The success of your organization relies on the productivity of your employees. In order for your employees to be productive, they have to be motivated. As a manager, it’s your role to make sure you have hardworking and happy employees. While there is no one secret formula for motivation, we’ve gathered some of the best tips used by successful entrepreneurs to increase motivation in the workplace.
- Don’t focus on what employees are doing wrong.
When employees seem unmotivated, many managers make the mistake of trying to figure out what the employees are doing wrong. This negative perspective kicks off a demotivating spiral. Instead, remind yourself what each employee’s strength is, and figure out how to use their strengths to the advantage of the organization.
- Try multiple motivation techniques.
If you try a motivational method and it doesn’t work, don’t keep using it. The definition of insanity is doing the same thing over and over and expecting different results. When you keep telling employees the same thing over and over and you’re not seeing any improvement, it’s time to try something else.
- Do your research.
Don’t accept mediocre levels of motivation if you want your employees to achieve their fullest potential. Ask employees and managers for examples of exceptional motivation both personal stories, as well as those of explorers, musicians, inventors, and athletes. Share these stories in your all team meetings and ask what activities have created the most motivation for employees in the past. A little research can help you re-calibrate your motivation scale.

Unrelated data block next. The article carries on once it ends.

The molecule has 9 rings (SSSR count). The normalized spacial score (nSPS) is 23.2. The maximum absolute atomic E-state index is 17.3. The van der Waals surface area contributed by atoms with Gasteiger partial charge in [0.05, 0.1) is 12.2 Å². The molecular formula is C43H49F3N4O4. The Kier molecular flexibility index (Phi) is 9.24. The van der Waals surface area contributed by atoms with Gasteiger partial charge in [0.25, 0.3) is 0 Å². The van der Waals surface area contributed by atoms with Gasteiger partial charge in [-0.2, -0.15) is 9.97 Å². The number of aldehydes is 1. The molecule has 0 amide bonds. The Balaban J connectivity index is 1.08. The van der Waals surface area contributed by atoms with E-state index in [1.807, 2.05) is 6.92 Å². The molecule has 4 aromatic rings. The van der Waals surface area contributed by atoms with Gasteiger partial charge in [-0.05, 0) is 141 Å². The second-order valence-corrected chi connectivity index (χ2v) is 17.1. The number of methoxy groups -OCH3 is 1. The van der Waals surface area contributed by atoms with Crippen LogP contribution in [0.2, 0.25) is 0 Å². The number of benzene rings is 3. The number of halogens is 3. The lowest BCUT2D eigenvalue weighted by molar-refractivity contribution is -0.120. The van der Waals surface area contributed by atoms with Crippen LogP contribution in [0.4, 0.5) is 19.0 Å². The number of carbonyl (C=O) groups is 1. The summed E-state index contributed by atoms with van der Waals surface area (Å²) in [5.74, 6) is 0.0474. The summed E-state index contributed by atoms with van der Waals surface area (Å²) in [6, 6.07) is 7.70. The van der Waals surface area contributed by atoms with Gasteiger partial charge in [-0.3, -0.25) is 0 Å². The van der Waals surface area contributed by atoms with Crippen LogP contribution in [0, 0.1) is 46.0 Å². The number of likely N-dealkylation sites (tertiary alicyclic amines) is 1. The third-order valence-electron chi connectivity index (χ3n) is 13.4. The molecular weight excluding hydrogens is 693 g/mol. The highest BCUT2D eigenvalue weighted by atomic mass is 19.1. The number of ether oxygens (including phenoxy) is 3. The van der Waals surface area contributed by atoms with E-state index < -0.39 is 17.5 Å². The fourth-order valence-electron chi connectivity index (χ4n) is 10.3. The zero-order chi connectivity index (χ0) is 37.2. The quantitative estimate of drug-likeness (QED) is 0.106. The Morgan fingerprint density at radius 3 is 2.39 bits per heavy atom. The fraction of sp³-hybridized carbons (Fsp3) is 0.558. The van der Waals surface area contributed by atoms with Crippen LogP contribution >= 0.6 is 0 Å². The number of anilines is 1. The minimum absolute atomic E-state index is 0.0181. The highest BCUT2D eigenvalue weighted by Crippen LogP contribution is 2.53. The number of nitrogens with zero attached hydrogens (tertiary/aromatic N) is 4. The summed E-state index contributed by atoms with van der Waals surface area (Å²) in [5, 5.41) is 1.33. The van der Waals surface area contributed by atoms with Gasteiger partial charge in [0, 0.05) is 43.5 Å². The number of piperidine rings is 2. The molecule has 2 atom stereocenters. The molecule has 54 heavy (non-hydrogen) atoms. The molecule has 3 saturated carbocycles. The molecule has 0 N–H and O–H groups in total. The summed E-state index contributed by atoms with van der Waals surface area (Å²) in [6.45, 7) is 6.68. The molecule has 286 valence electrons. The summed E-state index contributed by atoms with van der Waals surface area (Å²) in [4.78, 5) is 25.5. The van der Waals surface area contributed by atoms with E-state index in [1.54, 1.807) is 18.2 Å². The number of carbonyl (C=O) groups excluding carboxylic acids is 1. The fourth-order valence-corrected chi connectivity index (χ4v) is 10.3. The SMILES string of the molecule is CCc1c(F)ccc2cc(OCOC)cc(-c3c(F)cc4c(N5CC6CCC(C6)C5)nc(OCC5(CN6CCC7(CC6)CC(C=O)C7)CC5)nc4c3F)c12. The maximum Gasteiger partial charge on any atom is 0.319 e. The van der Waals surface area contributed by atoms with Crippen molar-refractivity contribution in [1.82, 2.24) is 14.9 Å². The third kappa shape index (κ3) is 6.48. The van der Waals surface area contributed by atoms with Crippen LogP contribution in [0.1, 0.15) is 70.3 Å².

- Measure motivation levels.
You can’t manage motivation if you don’t measure it. Most managers have no clue how motivated their people are because they have no measures put into place. Use a simple instrument such as the Job Motivation Level (JML). This will allow you to take periodic measures of overall employee motivation. Have supervisors track the motivation of their reports on a routine basis.
- Find out what employees want.
Each employee is an individual with different goals and desires that needs different opportunities. You can’t motivate all employees with one generic program. Find out what it most important to each employee and use that to motivate him or her.
- Don’t try to use fear as a motivator.
Many employees complain that managers use threats to motivate them. If your motivation technique feels like a threat to employees, it’s actually damaging to morale and motivation levels. You should motivate with opportunities—not with fear.
The number one reason employees are demotivated is lack of communication. Employees, especially those of the millennial generation, expect transparency from their managers. You have to have an open door policy of communication if you want your employees to respect you and work hard. If an employee feels like you’re withholding information about the company or work environment, they’ll develop a resistance to your management.
When it comes to motivation, the bottom line is that you have to figure out what employees want and how to give it to them or enable them to achieve it. Your job as a leader is to be a constant source of motivation. Employees should come to you to recharge their batteries.
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